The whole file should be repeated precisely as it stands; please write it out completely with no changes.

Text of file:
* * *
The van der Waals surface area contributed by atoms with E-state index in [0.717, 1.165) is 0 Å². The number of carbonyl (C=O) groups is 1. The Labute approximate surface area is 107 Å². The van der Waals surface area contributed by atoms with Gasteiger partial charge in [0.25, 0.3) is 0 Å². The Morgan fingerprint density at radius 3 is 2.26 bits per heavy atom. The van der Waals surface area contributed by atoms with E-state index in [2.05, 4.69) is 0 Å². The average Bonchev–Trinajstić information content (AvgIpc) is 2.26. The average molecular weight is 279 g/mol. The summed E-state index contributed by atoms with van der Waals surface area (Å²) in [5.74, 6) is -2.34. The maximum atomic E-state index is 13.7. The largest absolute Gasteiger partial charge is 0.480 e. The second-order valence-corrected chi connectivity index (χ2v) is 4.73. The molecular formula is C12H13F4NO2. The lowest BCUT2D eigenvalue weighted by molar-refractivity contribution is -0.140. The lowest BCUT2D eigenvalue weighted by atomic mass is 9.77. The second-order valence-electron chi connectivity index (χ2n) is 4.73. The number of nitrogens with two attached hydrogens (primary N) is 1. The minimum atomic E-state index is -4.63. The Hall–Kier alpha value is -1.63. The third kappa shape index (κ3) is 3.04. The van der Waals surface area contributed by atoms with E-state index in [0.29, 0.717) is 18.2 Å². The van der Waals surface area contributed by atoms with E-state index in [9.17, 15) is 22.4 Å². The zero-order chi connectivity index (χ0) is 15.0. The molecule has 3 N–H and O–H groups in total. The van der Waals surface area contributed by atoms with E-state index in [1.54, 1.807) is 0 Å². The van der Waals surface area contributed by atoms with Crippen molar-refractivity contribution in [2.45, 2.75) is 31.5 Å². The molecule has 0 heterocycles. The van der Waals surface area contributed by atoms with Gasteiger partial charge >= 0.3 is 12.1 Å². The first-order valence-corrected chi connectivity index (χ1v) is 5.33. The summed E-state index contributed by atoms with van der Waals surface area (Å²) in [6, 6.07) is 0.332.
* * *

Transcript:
The van der Waals surface area contributed by atoms with E-state index in [0.717, 1.165) is 0 Å². The number of carbonyl (C=O) groups is 1. The Labute approximate surface area is 107 Å². The van der Waals surface area contributed by atoms with Gasteiger partial charge in [0.25, 0.3) is 0 Å². The Morgan fingerprint density at radius 3 is 2.26 bits per heavy atom. The van der Waals surface area contributed by atoms with E-state index in [2.05, 4.69) is 0 Å². The average Bonchev–Trinajstić information content (AvgIpc) is 2.26. The average molecular weight is 279 g/mol. The summed E-state index contributed by atoms with van der Waals surface area (Å²) in [5.74, 6) is -2.34. The maximum atomic E-state index is 13.7. The largest absolute Gasteiger partial charge is 0.480 e. The second-order valence-corrected chi connectivity index (χ2v) is 4.73. The molecular formula is C12H13F4NO2. The lowest BCUT2D eigenvalue weighted by molar-refractivity contribution is -0.140. The lowest BCUT2D eigenvalue weighted by atomic mass is 9.77. The second-order valence-electron chi connectivity index (χ2n) is 4.73. The number of nitrogens with two attached hydrogens (primary N) is 1. The minimum atomic E-state index is -4.63. The Hall–Kier alpha value is -1.63. The third kappa shape index (κ3) is 3.04. The van der Waals surface area contributed by atoms with E-state index in [0.29, 0.717) is 18.2 Å². The van der Waals surface area contributed by atoms with E-state index in [9.17, 15) is 22.4 Å². The zero-order chi connectivity index (χ0) is 15.0. The molecule has 3 N–H and O–H groups in total. The van der Waals surface area contributed by atoms with E-state index in [1.54, 1.807) is 0 Å². The van der Waals surface area contributed by atoms with Crippen molar-refractivity contribution in [2.45, 2.75) is 31.5 Å². The molecule has 0 heterocycles. The van der Waals surface area contributed by atoms with Gasteiger partial charge >= 0.3 is 12.1 Å². The first-order valence-corrected chi connectivity index (χ1v) is 5.33. The summed E-state index contributed by atoms with van der Waals surface area (Å²) in [6, 6.07) is 0.332.